“But there’s also fear of failure. And perception of body image – if you go to a swimming pool and it’s not a women’s-only time, you may feel you’re on public display. If you go to the changing rooms after a game of volleyball, do they have hairdryers?
“A walk around the block is being increasingly perceived as unsafe. Do we need to get group walks going so you don’t have to walk alone?
“They are relatively simple things that we need to understand and consider around the gender imbalance.”
Sport NZ is working on a “Women in Sport” initiative, which Barry says will have wide-ranging implications on policy and inequity in sport. An ongoing area of concern is female representation on sport boards.
Last year, the British government introduced a new code requiring that every sports organisation seeking public funding has 30 per cent gender diversity on their board.
“We are seeking better gender equity on boards,” Barry says. “We set targets – and we are getting closer to 40 per cent than we were before.”
LockerRoom approached three of the largest team sports in the country, to see how they are trying to encourage and attract women of all ages to play.
Earlier this year, Holly Nixon helped find a coach for a group of Muslim girls in Auckland wanting to play football.
The young women were aiming to train for the Communities Football Cup in Mangere – the biggest multi-ethnic football tournament in the country, held every November.
“We put the call out on our social media channels,” says Nixon, NZ Football’s women’s development officer, “and the number of women who applied for the coaching role was insane.”
Encouraging Asian women to be more active is a nationwide challenge – they have the lowest rate of weekly participation (63 per cent) of any ethnic group. And yet, 78 per cent of both Asian women and girls say they want to be more active.
“We’re developing a diversity and inclusion plan, because football is a global sport and New Zealand is becoming more diverse,” Nixon says.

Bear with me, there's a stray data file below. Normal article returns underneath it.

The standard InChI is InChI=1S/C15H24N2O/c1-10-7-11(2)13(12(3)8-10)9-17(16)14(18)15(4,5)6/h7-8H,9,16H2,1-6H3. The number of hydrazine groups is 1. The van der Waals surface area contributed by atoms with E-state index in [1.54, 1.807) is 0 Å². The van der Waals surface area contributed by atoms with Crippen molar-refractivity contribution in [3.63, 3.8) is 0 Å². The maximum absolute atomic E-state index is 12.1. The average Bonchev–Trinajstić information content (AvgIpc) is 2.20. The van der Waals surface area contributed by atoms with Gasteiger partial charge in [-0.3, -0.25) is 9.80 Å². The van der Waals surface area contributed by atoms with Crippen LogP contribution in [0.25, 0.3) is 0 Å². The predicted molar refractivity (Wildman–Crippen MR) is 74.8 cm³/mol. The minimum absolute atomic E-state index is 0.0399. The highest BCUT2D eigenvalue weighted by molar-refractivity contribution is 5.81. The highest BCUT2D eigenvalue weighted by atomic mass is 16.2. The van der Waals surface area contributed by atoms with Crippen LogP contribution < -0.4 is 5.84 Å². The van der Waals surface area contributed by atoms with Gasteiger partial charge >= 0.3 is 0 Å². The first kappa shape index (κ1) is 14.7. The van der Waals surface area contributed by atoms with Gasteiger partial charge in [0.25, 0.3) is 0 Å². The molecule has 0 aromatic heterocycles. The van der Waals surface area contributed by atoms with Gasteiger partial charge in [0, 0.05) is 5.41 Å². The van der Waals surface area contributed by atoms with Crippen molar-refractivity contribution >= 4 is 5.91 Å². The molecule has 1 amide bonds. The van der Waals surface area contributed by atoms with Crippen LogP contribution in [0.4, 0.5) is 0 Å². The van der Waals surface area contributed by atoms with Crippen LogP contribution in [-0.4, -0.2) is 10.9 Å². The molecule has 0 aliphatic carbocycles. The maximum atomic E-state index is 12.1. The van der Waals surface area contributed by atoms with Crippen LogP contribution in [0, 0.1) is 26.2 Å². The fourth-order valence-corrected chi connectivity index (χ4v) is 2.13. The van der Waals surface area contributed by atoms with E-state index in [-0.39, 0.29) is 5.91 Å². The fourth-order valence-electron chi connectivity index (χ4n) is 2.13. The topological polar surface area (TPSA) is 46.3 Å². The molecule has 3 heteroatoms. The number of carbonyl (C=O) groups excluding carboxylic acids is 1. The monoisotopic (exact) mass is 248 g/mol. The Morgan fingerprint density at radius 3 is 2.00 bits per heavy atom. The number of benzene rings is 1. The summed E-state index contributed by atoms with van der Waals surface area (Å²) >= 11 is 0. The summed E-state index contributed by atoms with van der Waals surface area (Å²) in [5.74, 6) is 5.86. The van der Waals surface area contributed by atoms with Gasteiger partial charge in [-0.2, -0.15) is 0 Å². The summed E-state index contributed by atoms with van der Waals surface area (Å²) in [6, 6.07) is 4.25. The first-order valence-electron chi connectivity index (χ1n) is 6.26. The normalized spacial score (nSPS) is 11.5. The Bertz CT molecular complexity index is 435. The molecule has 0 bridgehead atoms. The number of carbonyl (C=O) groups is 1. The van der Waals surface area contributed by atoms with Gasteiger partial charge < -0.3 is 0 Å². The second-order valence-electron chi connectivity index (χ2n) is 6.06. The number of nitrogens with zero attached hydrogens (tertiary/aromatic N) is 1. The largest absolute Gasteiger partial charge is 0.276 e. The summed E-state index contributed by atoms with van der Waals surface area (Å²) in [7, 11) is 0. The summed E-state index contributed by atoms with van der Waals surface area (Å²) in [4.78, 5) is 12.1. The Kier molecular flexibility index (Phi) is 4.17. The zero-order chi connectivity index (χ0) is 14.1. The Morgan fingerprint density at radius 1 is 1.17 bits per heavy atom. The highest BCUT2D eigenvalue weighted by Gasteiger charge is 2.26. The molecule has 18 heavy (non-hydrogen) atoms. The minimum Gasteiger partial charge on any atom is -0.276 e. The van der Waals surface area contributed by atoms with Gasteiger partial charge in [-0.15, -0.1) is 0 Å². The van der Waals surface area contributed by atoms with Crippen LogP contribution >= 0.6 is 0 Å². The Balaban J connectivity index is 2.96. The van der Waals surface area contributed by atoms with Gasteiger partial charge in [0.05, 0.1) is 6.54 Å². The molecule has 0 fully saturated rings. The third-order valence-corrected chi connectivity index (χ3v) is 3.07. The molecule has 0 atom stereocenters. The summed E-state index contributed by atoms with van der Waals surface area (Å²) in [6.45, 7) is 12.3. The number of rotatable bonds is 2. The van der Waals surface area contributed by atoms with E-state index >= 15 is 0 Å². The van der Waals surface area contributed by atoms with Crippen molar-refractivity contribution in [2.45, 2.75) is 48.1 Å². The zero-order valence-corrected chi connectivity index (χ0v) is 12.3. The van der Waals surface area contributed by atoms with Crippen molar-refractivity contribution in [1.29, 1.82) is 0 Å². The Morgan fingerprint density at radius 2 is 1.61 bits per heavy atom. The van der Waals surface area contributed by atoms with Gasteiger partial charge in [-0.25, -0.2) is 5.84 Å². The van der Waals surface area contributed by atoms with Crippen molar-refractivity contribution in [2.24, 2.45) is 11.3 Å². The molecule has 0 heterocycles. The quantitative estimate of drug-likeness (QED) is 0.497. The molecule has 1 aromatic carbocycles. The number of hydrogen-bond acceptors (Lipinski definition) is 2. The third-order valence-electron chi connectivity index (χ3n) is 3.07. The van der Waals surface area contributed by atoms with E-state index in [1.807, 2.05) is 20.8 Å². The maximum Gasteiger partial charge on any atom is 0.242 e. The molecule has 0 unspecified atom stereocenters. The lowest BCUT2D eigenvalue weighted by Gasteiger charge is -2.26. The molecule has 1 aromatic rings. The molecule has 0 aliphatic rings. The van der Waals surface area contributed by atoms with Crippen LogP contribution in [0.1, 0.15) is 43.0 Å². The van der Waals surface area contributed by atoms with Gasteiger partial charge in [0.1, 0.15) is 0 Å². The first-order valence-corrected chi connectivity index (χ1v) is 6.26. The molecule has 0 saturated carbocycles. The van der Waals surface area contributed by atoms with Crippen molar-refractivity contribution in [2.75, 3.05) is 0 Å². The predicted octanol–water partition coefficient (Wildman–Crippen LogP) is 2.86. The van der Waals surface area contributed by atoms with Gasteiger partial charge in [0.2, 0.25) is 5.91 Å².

Nixon’s job is to solely focus on growing the number of girls and women “playing and loving” futsal and football. A priority is creating the right environment where females want to play and stay in the sport.
The Active NZ survey showed 19 per cent of young people participated in some form of football – the highest for an organised team sport.
There are 36,000 women playing recreational football around the country, and 29,500 registered female players. The men to women ratio is 4:1 - “so there’s still a long way to go to close the gap”, Nixon says.
New Zealand football – going through a very public upheaval right now – is a club-centric sport and traditionally male-dominated. “We’ve had to look at the best way to change that tradition,” Nixon says.
She runs workshops to educate clubs on driving change for women and girls in the game – including making sure girls-only teams are available.
Several years ago, the sport discovered an exodus of seven to nine year-old soccer girls to netball, because they wanted to play with friends. “It was quite simple – we had to create an environment replicating those social and emotional needs, so they would stay in the game,” says Nixon.
With a sizeable interest in non-competitive football, NZ Football has holiday programmes for girls that don’t require a season sign-up. Each year, a “girls’ and women’s week” takes soccer to 10,000 school girls.
Having more women throughout the sport is key to its growth. Last week, NZ Football launched its first female coach scholarship programme for 21 coaches, among them Football Fern Annalie Longo. “We need role models to encourage more females to coach,” Nixon says.
“I don’t mind if girls play football, netball or rugby. Our biggest problem to tackle is a lack of female engagement in sport.”
Before Cate Sexton began working at New Zealand Rugby in 2015, there was only one staff member in the country focused on women’s rugby.
Sexton’s role as head of women’s rugby development came about through the This Is Our Game strategy to provide more opportunities for women and girls wanting to play the game.
“Now I have six staff around New Zealand, who wake up every day and focus on the growth of women in rugby. All 16 provincial unions have invested in someone to focus on the women’s game. That’s a massive leap from four years ago.”